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US Cyber Defenses Full of Holes


When it comes to cyber attacks, the odds are against us. The head cyber protection guy at the National Security Agency, Richard Schaeffer, told the Senate Judiciary subcommittee that about 80 percent of attacks on our networks can be prevented.

That is "unacceptable," Sen. Ben Cardin, subcommittee chairman, told Schaeffer and the other government officials testifying before him. "We would never ponder a defense budget that is dependent on an 80 percent success rate."

A top expert on cyber war and protection who advises Strategic Command on such issues, Kevin Coleman, said the NSA estimate is probably on target. "Bottom line here is I think the NSA is being very forthright in the numbers. They very seldom give those numbers out," he said, adding that a large percentage of the vulnerabilities probably reside on the commercial side of the network equation. His numbers were sobering.

To start with, recent estimates are that "60 to 70 percent of firewalls are misconfigured. If we would fix that that would be a huge benefit," Coleman said.

Then he discussed the more basic weaknesses in American networks -- code vulnerabilities. According to research he has done, there are roughly 102 million programmers worldwide. Using the average productivity per programmer, they can produce about 102 billion lines of code per year.

The error rate per thousand lines of code is a wide range of 15 to 50 errors per thousand lines. "The basic testing we do today eliminates up to about 1 per 10,000 lines of code," he said, meaning that "10,200 bugs remain in operational code, but we just don't know where they are. If only 1 percent of those are exploitable that means there are 102 thousand vulnerabilities introduced in the code used today."

Coleman unveiled more worrying statistics. "If you take a look at IBM's X-Force threat report in 2008 there were 7,406 vulnerabilities analyzed in commercial software. At the end of 2008, 53 percent of those vulnerabilities" had not been patched. "Only about 46 percent of the vulnerabilities identified in 2006 had patches by the end of 2008 and 44 percent of those in 2007 still did not have a patch by the end of 2008."

Coleman looked at one vulnerability at a Fortune 500 company to see how quickly and effectively they moved to patch it. "From the date the vulnerability was announced to the day the patch was released, and the company was able to test and deploy it was 54 days," he said. Long pause. "Would you leave your front door unlocked for 54 days?"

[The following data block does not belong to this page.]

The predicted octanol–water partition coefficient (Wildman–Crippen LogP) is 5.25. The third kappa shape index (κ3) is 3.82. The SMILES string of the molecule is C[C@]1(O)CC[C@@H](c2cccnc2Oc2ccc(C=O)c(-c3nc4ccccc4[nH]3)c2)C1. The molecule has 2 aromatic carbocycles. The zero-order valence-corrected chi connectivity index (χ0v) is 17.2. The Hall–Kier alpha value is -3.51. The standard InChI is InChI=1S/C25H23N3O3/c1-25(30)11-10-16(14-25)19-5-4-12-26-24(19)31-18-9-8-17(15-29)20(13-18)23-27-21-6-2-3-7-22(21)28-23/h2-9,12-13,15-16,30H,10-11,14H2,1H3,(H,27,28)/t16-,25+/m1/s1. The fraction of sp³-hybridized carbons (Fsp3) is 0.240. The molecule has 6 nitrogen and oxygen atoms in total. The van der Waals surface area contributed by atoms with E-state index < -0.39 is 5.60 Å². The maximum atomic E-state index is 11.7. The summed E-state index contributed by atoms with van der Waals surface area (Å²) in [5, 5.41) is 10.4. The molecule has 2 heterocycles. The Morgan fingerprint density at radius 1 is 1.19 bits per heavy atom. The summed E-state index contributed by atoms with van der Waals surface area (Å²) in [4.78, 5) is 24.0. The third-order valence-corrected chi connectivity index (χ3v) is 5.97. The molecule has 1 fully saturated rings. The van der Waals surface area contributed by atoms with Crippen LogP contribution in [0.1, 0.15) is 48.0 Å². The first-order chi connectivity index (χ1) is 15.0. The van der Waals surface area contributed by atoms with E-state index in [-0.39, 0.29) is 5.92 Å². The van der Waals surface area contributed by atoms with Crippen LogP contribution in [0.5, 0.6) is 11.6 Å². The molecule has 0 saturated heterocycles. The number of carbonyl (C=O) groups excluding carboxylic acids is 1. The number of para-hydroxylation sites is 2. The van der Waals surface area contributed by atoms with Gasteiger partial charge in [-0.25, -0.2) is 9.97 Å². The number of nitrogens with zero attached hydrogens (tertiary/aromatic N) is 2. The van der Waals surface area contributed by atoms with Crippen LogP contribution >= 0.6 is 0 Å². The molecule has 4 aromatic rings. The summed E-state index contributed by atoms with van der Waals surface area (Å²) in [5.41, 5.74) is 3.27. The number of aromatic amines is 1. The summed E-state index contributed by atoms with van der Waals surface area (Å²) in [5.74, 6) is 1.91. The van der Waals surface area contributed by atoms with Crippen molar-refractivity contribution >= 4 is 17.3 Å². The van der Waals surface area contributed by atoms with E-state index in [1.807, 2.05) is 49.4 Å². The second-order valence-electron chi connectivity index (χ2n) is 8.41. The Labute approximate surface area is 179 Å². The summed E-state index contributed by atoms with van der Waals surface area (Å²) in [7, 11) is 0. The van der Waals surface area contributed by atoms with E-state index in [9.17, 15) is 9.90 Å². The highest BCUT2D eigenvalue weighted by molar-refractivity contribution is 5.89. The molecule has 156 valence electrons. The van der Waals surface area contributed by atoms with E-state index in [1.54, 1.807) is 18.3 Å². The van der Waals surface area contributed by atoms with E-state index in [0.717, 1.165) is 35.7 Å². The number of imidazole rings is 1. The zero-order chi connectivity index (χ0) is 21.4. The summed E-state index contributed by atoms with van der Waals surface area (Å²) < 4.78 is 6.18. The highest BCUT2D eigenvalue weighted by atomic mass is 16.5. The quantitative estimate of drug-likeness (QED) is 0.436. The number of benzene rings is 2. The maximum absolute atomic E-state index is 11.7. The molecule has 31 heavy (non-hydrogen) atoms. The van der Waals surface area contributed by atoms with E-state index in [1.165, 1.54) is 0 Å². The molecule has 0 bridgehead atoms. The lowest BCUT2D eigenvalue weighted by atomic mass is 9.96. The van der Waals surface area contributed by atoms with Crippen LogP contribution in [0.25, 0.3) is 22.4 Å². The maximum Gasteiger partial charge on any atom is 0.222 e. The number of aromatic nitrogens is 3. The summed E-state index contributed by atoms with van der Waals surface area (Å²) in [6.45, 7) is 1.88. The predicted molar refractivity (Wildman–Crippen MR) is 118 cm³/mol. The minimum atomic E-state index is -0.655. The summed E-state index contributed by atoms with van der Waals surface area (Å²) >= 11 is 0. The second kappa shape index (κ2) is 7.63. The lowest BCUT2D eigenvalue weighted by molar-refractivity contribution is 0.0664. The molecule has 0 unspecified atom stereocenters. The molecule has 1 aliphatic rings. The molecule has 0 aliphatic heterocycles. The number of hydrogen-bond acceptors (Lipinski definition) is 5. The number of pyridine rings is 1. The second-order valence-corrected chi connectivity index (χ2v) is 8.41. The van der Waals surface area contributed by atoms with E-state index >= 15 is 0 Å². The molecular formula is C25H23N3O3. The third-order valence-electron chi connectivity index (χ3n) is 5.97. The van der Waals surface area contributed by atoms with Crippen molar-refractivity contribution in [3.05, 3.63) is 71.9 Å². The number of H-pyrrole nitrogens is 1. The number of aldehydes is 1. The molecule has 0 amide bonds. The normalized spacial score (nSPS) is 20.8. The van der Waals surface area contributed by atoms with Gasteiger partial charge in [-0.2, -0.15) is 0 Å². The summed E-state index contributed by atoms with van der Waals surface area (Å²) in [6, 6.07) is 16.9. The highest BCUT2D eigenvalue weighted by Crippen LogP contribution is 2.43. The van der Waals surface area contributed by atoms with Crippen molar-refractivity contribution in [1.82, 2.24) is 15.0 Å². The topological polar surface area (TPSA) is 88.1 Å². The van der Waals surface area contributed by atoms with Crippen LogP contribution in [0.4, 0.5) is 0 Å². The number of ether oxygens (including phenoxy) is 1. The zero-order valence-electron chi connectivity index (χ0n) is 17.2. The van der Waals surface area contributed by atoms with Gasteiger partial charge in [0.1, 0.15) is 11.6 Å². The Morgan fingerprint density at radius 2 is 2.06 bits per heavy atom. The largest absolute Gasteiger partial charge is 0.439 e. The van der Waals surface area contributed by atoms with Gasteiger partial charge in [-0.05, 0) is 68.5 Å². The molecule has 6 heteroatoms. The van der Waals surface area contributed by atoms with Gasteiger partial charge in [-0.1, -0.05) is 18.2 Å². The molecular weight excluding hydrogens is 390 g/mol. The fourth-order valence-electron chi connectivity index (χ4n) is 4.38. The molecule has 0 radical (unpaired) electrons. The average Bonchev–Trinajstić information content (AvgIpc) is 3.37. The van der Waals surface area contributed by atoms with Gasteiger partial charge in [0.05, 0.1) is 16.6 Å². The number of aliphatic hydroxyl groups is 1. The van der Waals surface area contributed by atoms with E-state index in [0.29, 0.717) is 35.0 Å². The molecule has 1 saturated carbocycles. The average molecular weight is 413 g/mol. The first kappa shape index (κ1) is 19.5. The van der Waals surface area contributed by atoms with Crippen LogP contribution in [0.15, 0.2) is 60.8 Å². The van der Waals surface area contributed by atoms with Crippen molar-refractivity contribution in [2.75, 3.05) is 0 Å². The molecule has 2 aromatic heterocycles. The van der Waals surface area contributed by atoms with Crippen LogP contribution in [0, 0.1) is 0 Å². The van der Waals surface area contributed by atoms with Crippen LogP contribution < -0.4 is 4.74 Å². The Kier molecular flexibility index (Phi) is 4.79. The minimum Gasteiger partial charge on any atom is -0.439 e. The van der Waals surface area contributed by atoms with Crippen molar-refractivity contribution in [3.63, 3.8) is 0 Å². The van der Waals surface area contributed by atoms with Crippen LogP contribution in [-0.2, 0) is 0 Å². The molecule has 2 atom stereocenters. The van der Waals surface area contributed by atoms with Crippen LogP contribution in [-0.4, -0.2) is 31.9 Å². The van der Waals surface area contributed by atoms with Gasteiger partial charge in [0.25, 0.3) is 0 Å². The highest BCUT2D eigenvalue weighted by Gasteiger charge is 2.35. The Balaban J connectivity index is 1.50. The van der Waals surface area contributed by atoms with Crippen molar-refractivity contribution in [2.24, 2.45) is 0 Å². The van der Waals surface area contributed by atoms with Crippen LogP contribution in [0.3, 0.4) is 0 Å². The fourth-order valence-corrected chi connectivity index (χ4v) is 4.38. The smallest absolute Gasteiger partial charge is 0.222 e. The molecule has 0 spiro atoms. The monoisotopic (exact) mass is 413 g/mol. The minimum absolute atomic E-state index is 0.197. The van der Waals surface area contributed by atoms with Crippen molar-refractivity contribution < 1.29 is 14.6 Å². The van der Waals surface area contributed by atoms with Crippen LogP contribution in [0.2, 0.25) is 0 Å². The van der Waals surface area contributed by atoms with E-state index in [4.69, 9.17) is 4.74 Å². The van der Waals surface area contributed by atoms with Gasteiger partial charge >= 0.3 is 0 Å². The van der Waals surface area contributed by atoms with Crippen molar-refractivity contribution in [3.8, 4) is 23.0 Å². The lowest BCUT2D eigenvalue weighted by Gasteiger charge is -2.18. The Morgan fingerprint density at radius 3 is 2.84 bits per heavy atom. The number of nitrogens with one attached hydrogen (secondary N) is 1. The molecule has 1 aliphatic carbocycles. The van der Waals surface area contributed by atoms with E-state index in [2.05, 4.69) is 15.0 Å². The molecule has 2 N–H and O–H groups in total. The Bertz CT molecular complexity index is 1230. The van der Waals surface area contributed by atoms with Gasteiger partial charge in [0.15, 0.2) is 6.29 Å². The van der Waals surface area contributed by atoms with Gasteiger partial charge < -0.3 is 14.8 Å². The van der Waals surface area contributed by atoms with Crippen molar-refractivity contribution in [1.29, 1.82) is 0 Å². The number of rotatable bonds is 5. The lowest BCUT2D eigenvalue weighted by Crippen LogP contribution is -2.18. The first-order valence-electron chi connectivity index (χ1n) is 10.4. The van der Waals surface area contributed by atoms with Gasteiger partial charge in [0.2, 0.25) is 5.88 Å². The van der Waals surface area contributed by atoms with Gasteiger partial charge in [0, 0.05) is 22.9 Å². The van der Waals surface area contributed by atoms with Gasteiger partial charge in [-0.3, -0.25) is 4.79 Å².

NSA is working with Microsoft, Apple, Sun and other companies to lessen the chances of cyber attacks, Schaeffer said in his prepared remarks for the committee. The latest example is assistance the super-secret agency gave to Windows as it prepared Windows 7, its latest operating systems, for release.

Of course, closing code holes does not begin to address the possible threat from computer chips, the vast majority of which are manufactured in Taiwan and the People's Republic of China.

At least one foreign intelligence agency is known to have built "additional" code into a line of chips, Coleman said.

"When you look at whether they could compromise us, we've got a huge road ahead of us. Have we made progress? Yes. but we are at the first or second step when we have a 100 yard run in front of us," he said.

One of the enduring debates in the cyber bureaucratic wars has been who will lead US efforts to protect our networks. Currently, the Department of Homeland Security has the lead, a fact that worries Larry Wortzel, China expert and former signals intelligence officer. Wortzel told Cardin's subcommittee that "DHS should play a substantive role" in cyber. But, "that Department is new, has a broad range of responsibilities, is spread thin, and is still growing into its duties. My understanding is that DHS has run two national cyber exercises. But to my knowledge, there has not yet been a systematic examination of lessons learned from the exercises nor uniform application of standards for attempting to correct any problems revealed across government or in industry."

And this isn't the only US leadership role gone a missin'. The cyber czar position created by the Obama administration in May is still vacant.

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